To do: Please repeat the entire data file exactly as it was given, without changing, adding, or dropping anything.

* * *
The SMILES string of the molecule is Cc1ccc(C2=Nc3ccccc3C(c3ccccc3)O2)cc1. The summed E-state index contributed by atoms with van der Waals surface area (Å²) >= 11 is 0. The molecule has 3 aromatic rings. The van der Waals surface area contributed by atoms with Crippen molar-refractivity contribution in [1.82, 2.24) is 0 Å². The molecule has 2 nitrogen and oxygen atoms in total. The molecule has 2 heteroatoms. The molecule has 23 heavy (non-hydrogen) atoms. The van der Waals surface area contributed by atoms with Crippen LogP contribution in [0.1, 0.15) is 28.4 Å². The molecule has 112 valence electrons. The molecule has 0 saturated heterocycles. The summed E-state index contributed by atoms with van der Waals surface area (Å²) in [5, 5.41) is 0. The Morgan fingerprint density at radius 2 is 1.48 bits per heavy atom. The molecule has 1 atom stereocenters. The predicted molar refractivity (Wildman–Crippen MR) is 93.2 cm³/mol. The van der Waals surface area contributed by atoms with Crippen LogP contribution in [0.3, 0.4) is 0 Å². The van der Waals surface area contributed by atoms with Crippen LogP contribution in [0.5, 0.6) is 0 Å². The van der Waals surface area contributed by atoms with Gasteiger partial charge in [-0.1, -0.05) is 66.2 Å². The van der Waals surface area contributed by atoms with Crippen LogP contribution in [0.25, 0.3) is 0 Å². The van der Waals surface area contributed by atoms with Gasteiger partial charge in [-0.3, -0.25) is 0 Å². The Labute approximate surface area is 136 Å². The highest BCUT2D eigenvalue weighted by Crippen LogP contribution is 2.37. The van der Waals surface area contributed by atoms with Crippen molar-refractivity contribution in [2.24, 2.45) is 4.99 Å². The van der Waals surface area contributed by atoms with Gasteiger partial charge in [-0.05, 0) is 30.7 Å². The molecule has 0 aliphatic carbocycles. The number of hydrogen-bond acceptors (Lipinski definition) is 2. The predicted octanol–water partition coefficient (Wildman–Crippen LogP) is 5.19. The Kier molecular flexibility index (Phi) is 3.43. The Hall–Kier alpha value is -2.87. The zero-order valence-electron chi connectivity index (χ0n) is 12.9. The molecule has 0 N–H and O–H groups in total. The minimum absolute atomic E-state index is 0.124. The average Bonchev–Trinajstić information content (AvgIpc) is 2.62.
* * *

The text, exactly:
The SMILES string of the molecule is Cc1ccc(C2=Nc3ccccc3C(c3ccccc3)O2)cc1. The summed E-state index contributed by atoms with van der Waals surface area (Å²) >= 11 is 0. The molecule has 3 aromatic rings. The van der Waals surface area contributed by atoms with Crippen molar-refractivity contribution in [1.82, 2.24) is 0 Å². The molecule has 2 nitrogen and oxygen atoms in total. The molecule has 2 heteroatoms. The molecule has 23 heavy (non-hydrogen) atoms. The van der Waals surface area contributed by atoms with Crippen LogP contribution in [0.1, 0.15) is 28.4 Å². The molecule has 112 valence electrons. The molecule has 0 saturated heterocycles. The summed E-state index contributed by atoms with van der Waals surface area (Å²) in [5, 5.41) is 0. The Morgan fingerprint density at radius 2 is 1.48 bits per heavy atom. The molecule has 1 atom stereocenters. The predicted molar refractivity (Wildman–Crippen MR) is 93.2 cm³/mol. The van der Waals surface area contributed by atoms with Crippen LogP contribution in [0.3, 0.4) is 0 Å². The van der Waals surface area contributed by atoms with Crippen LogP contribution in [0.5, 0.6) is 0 Å². The van der Waals surface area contributed by atoms with Gasteiger partial charge in [-0.1, -0.05) is 66.2 Å². The van der Waals surface area contributed by atoms with Crippen LogP contribution in [0.25, 0.3) is 0 Å². The van der Waals surface area contributed by atoms with Gasteiger partial charge in [-0.3, -0.25) is 0 Å². The Labute approximate surface area is 136 Å². The highest BCUT2D eigenvalue weighted by Crippen LogP contribution is 2.37. The van der Waals surface area contributed by atoms with Crippen molar-refractivity contribution in [2.24, 2.45) is 4.99 Å². The van der Waals surface area contributed by atoms with Gasteiger partial charge in [-0.05, 0) is 30.7 Å². The molecule has 0 aliphatic carbocycles. The number of hydrogen-bond acceptors (Lipinski definition) is 2. The predicted octanol–water partition coefficient (Wildman–Crippen LogP) is 5.19. The Kier molecular flexibility index (Phi) is 3.43. The Hall–Kier alpha value is -2.87. The zero-order valence-electron chi connectivity index (χ0n) is 12.9. The molecule has 0 N–H and O–H groups in total. The minimum absolute atomic E-state index is 0.124. The average Bonchev–Trinajstić information content (AvgIpc) is 2.62.